12. My concern is what will happen to those people who are members of sites that will remain, but will no longer be site owners... will they still have access to the sites they have become part of, or will they like the content be washed away with the bathwater?

  13. Chris Walker6:53 PM

    Thanks for the summary Steve. One of the 'bad' features for the Ning networks I'm involved in is the limitation on membership. One of our New Zealand-wide Professional Development Nings is sitting on 148 members and the Ning Mini (which is very reasonably priced I agree) has a limited membership of 150. I guess they can't make the rules to suit everyone, but the jump to the next pricing level is a big one. In all other respects, Ning Mini would suit us fine.

  14. Steve, I concur with your observations, however, the TRUST factor is gone. I am sensing another BAIT & SWITCH and here is what I mean by that:

    1. For the sake of convenience, shelling out $20 for a full year is not that bad...even though it's a stripped down version.

    What I am concerned about is that may be in a year from now, they may come back and say something to the effect that "due to......we have to raise our rates from $19.95 to $????." Therefore, I am afraid to make any substantial investment into a site that I may have to abandon.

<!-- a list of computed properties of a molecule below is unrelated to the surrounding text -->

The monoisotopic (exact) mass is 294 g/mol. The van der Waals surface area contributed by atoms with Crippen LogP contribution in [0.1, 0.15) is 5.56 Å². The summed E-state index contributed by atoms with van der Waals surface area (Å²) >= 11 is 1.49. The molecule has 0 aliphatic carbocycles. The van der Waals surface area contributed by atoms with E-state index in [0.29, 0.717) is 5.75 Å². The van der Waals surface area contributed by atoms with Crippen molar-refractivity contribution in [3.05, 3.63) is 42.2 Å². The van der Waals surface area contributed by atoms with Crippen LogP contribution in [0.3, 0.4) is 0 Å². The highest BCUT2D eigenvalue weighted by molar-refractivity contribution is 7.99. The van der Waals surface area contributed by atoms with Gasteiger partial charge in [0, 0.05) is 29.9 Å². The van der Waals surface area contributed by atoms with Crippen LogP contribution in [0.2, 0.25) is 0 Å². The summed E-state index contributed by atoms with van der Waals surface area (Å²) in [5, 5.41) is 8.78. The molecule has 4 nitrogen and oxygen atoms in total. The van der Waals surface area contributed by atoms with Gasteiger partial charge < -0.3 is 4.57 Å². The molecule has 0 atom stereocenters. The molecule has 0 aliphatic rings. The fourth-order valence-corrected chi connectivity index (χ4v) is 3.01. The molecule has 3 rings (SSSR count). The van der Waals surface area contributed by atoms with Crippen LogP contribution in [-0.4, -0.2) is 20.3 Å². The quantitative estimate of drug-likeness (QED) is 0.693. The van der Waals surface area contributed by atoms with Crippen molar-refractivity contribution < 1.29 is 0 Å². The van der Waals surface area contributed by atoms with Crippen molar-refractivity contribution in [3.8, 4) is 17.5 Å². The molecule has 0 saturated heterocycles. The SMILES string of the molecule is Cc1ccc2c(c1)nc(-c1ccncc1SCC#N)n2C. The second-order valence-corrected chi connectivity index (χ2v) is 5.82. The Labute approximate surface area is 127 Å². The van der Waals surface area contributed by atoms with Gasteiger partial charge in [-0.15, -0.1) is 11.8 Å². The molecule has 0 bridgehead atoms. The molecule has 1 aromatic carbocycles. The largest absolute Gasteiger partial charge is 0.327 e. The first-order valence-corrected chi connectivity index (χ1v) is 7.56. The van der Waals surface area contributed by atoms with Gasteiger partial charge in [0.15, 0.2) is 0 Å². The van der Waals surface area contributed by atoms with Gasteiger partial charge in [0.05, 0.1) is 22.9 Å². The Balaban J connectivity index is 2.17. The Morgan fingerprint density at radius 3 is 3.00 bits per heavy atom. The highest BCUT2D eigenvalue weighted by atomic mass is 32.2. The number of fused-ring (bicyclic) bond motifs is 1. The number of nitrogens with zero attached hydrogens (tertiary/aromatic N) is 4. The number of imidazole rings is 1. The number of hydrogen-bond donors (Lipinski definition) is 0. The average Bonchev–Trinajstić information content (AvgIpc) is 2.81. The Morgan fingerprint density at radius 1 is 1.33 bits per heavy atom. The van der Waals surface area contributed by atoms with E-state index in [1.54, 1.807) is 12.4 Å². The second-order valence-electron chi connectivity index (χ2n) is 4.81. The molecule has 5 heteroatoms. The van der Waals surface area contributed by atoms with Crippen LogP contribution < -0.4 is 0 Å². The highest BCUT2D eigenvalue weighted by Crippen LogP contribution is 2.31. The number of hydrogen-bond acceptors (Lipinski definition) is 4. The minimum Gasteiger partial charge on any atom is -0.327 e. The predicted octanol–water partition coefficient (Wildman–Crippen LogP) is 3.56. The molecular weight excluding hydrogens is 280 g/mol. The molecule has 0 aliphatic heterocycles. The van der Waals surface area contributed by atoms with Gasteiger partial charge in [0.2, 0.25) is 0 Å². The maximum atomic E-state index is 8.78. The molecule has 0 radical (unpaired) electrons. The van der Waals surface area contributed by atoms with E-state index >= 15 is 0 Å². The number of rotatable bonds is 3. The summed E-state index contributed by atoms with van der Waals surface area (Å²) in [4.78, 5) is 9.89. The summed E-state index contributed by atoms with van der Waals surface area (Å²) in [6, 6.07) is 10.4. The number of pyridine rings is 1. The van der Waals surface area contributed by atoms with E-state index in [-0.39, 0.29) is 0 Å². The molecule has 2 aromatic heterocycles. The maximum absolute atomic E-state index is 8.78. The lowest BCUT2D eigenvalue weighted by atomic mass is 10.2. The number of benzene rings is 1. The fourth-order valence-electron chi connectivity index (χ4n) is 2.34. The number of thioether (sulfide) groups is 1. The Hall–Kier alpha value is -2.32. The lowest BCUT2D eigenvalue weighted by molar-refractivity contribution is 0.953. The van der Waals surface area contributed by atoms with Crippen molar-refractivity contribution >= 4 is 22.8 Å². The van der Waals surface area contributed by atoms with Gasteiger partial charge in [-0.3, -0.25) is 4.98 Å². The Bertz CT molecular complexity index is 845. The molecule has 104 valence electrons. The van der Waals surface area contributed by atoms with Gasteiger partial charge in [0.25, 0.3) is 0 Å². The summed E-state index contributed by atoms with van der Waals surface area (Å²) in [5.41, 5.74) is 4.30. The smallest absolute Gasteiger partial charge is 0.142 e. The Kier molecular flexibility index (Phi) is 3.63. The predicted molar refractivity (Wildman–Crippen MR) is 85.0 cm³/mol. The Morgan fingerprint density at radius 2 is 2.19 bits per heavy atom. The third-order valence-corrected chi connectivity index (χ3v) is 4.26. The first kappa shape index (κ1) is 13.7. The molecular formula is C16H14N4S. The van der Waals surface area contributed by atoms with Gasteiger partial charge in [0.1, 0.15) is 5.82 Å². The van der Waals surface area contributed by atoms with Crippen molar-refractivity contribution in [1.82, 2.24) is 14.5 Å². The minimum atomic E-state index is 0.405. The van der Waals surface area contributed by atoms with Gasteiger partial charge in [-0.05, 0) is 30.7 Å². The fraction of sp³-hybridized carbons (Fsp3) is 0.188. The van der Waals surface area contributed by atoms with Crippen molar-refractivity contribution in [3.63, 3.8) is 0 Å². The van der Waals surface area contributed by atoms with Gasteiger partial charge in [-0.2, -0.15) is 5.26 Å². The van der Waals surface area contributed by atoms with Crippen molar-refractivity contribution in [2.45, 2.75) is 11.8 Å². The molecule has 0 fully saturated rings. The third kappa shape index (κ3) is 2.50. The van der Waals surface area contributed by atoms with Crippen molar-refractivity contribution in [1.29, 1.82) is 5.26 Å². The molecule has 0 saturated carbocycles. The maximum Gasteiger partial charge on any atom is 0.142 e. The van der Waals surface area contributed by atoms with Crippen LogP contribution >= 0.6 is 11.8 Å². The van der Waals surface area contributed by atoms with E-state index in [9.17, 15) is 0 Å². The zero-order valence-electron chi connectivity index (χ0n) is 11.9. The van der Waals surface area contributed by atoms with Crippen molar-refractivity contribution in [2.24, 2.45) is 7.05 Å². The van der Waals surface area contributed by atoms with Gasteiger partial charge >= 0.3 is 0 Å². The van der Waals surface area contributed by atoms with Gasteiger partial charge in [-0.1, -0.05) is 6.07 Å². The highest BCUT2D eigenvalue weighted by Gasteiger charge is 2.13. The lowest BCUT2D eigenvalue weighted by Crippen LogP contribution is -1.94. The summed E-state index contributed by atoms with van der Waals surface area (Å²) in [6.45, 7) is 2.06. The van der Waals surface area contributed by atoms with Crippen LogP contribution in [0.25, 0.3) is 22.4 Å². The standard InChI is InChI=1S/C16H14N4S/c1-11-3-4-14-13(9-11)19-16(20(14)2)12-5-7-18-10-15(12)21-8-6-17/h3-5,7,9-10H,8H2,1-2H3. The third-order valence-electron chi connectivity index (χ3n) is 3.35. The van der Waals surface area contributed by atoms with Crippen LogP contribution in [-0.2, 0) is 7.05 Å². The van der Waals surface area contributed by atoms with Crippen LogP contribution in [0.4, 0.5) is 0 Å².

2. I don't like unknowns...bandwidth charges etc...especially for the PRO and PLUS. All of these things should have been worked out way ahead in advance before coming out with a new price structure.

    3. I placed a reasonable comment on their blog which they moderated out....[no profanity etc..that's not my style]...which left a pretty bad taste in my mouth.

    4. I've lost confidence in the management team ... all the suspense, secrecy, etc... leave me with the impression that Andy Griffith has left Mayberry and put Don Knotts in charge.